Joseph Rock rises again

Reading the Green Guide at Orange yesterday, the last name I expected to see getting airtime on SBS this week was Joseph Rock. I wrote about him at the start of the year when I stumbled across one of the most strange and poignant endeavours I’ve read that got committed to a blog.

Sydney multi-blogger and photographer In the footsteps of Joseph Rock has been slowly building up a photo-documentary of his own journey through Sichuan province which began as an attempt to follow Joseph Rock’s travels through the mountainous Tibetan borderlands in 1929. From the first retracings of Rock’s steps came other journeys in the 1990s and accompanying photographs. It’s the photographs that make this blog uniquely strange and bring Rock’s expeditions and his obsessions to life.

Over the past months In the footsteps of Joseph Rock has amassed a huge collection of his own photographs from his travels, some that as close as possible are the contemporary equivalents of Joseph Rock’s. In some cases the modern photos have been taken from exactly the same vantage point and besides the difference in quality and colour are identical. Other times, the photos serve to show the change, decay or destruction. Even more poignant are portraits where time seems to have stopped, the monks, villagers, farmers almost unchanged in eighty years.

Read In the footsteps of Joseph Rock and watch The Adventurous Travels of Joseph Rock, Saturday on SBS.

AS IT HAPPENED – THE ADVENTUROUS TRAVELS OF JOSEPH FRANCIS ROCK

A fascinating portrait of Austrian explorer Joseph Rock and his adventures in the south-west of China from 1922 to 1949, with extraordinary footage. Joseph Francis Rock (1884-1962) arrived in China in 1922 and spent the best part of 30 years collecting plants, hunting birds, taking photographs, shooting films and exploring the mountainous regions of the south-west of China for various prestigious American institutions including the Department of Agriculture, the National Geographic society and Harvard University. When Rock first arrived in China, he made his headquarters in a small Naxi village near Lijiang in south-west China. There Rock discovered the Naxi priests, the Dongbas, and their religious pictographic script. Rock was fascinated and over the years he compiled a dictionary of the pictographic script. When the Second World War broke out, Rock refused to leave China, spending most of the war in Lijiang writing. Eventually Rock left Lijiang in 1944. On 5 December 1962, a month before the dictionary was published, Rock died of a heart attack in Honolulu surrounded by his beloved Naxi pictograms. (In English, Mandarin, Naxi and German, English subtitles)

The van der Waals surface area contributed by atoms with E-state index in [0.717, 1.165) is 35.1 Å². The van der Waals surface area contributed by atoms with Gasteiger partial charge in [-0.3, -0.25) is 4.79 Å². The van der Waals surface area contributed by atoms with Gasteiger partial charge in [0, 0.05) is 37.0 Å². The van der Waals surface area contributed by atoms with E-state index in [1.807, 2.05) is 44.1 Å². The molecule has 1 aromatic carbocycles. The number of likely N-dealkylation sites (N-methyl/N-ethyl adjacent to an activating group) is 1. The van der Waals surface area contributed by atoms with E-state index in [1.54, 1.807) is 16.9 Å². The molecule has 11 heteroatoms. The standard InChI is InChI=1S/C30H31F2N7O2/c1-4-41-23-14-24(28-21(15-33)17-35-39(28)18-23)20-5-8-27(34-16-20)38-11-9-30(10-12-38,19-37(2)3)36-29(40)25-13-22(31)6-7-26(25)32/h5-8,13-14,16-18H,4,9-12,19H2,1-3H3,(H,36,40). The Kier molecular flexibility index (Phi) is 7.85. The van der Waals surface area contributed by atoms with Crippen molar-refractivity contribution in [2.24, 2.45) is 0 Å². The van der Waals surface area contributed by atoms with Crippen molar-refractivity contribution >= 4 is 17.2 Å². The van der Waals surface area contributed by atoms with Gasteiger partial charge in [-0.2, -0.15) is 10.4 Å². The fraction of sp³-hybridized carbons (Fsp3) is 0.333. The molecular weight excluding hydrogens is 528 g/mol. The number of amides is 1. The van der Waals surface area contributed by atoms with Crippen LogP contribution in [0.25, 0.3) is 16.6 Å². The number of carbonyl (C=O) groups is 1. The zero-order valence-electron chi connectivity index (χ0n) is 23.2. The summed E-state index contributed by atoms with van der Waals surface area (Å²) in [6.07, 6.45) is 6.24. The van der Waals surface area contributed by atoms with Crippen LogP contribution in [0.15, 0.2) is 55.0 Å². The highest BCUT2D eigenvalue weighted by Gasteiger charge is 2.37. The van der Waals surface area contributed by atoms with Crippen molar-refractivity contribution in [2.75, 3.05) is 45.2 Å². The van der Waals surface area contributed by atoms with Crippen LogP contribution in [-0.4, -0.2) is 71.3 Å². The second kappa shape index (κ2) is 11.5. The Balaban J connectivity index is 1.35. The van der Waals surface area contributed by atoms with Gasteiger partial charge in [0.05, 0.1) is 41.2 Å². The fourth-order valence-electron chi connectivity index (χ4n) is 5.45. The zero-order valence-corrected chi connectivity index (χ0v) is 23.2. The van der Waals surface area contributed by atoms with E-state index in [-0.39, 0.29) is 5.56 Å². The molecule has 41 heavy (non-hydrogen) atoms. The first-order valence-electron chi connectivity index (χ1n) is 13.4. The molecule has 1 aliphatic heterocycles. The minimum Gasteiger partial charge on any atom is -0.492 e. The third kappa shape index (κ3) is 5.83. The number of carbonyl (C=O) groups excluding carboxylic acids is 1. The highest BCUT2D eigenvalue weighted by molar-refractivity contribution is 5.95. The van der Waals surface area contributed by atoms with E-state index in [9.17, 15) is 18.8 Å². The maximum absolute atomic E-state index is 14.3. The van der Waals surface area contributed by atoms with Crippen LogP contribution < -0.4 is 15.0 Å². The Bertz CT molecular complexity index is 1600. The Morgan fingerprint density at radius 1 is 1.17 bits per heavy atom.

— SBS

 

Chinese Mountaineering Team on K2

The climbing season on K2 has kicked off, with 54 expeditions attempting to summit the mountain made famous by prominent use of nitro-glycerine, exploding pigs and a sociopathic Richard Branson impersonator in Vertical Limit. This year is the 50th anniversary of its first ascent, so like Chomolungma/Mt Everest last year, and encouraged by cut-price permits from the Pakistani authorities, there will be an assembly-line procession of rich CEOs whose training consists of several months on a stair-master being pushed up the hill by cigarette-smoking sherpas. Amidst their glory moment, some real mountaineering will be taking place, ranging from the siege tactics of the massive Italian expedition, to some pure alpine climbing.

Somewhere in the middle is the China Tibet Mountaineering Team, who have been spat off the second highest mountain twice before, and are giddy with anticipation at the prospect of ticking the second-to-last of the 14 mountains higher than 8 000 meters. The 10 person team currently beginning their ascent in collaboration with the Alpine club of Pakistan hope to become the first Chinese to reach the summit.